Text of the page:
Skip to content

Suzanne Fields

Suzanne Fields

Suzanne Fields is a columnist for The Washington Times and is nationally syndicated.

Articles by Suzanne Fields

** FILE ** This July 4, 2008 file photo shows fireworks as they burst in the night sky of Bullard, Texas as part of its Independence Day celebration.  (AP Photo/Dr. Scott M. Lieberman, FILE) A program that offers free cab rides home to people in the Washington region who have been drinking too much around certain holidays has been salvaged for Independence Day.

FIELDS: Good reasons to light a firecracker

Not so long ago, most Americans regarded the Fourth of July as "Independence Day" and called it that, celebrating liberty and freedom, prizing independence above all. For the graduates of high school and college, their "Independence Day" marks the breaking away from parents, of moving toward responsibility. For many of us, it's a celebration mixed with more than a little concern. Where will this new independence take the young? What kind of adults will they become? Have we "done good" by them? Published July 1, 2010

ASSOCIATED PRESS PHOTOGRAPHS
Tourists pause near the former Nazi death camp Auschwitz-Birkenau in Oswiecim, Poland, where the infamous iron sign reading "Work Sets You Free" was stolen before dawn on Friday.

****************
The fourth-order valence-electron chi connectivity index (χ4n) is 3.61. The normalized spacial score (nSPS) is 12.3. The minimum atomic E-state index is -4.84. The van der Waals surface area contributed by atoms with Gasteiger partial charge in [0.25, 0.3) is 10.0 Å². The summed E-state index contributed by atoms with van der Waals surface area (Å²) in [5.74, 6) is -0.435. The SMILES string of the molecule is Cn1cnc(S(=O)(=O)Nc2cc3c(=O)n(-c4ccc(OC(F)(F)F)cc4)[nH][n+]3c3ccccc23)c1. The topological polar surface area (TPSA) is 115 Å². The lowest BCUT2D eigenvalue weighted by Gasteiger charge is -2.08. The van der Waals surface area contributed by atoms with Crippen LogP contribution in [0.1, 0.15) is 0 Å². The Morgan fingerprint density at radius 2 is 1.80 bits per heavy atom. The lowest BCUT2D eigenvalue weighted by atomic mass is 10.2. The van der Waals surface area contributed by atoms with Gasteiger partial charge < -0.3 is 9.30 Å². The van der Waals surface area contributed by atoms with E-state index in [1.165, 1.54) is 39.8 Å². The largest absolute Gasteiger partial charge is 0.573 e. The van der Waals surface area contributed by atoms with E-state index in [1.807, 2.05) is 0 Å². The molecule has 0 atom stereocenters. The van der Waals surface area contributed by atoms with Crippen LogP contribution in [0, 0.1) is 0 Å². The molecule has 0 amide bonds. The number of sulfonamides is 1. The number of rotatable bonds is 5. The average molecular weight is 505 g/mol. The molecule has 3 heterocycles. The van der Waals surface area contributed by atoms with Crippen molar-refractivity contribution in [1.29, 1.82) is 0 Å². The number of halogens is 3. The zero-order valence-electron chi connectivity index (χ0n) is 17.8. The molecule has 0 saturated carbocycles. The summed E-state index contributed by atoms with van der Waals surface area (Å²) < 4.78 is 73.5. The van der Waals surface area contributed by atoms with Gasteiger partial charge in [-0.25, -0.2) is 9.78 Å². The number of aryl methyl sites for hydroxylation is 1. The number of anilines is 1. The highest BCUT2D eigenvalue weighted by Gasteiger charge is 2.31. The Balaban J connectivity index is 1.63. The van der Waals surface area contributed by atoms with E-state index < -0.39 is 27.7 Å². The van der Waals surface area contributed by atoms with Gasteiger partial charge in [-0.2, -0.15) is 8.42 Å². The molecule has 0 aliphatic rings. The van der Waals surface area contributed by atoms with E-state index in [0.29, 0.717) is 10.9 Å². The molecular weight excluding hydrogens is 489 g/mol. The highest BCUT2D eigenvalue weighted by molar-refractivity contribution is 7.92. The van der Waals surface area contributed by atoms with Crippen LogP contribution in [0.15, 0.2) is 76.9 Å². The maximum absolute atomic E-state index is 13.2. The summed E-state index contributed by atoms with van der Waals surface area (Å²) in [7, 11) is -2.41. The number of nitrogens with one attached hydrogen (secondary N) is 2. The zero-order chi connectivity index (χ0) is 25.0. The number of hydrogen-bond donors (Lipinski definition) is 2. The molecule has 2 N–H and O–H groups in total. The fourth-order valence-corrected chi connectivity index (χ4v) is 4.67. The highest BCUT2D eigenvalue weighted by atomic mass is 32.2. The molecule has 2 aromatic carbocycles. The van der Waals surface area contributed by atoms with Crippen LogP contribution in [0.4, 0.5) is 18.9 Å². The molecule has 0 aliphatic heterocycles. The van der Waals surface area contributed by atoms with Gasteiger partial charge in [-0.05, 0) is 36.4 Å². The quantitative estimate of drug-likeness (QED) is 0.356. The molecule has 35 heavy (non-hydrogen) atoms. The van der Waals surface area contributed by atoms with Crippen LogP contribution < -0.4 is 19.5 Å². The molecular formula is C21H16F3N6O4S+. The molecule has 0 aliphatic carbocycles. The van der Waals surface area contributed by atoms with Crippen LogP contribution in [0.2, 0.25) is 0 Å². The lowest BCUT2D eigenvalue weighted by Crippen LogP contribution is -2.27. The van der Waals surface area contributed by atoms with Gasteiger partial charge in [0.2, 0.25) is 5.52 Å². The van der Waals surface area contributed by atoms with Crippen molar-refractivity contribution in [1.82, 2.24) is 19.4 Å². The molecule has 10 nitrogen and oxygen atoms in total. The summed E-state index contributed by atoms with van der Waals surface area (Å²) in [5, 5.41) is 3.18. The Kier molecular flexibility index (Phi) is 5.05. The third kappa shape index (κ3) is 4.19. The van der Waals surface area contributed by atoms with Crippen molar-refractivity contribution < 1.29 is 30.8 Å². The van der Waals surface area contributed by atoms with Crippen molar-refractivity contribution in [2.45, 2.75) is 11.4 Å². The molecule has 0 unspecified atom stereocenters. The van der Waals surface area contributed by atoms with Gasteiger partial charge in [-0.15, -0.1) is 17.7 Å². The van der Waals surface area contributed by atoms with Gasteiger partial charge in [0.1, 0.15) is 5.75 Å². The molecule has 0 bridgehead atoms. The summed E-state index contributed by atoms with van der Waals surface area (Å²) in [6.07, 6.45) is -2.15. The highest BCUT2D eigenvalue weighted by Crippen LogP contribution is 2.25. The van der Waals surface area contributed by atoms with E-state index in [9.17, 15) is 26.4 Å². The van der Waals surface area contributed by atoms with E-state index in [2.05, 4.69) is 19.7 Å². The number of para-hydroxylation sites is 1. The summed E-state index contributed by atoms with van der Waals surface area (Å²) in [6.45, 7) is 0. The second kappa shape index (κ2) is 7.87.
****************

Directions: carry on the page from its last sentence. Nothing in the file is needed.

FIELDS: Scapegoating Israel

Moral indignation and human outrage are writ large in the Holocaust memorials growing ubiquitous throughout Europe. How could such things happen? The question numbs the senses, but it doesn't go away no matter how many times the question is asked. Published June 24, 2010

FIELDS: The human face on history

The sun shines brightly on an unusually warm day for early June. Men, women and children in T-shirts of black, red and gold, the national colors, celebrate the German national soccer team, playing for the World Cup in South Africa. Published June 16, 2010

ASSOCIATED PRESS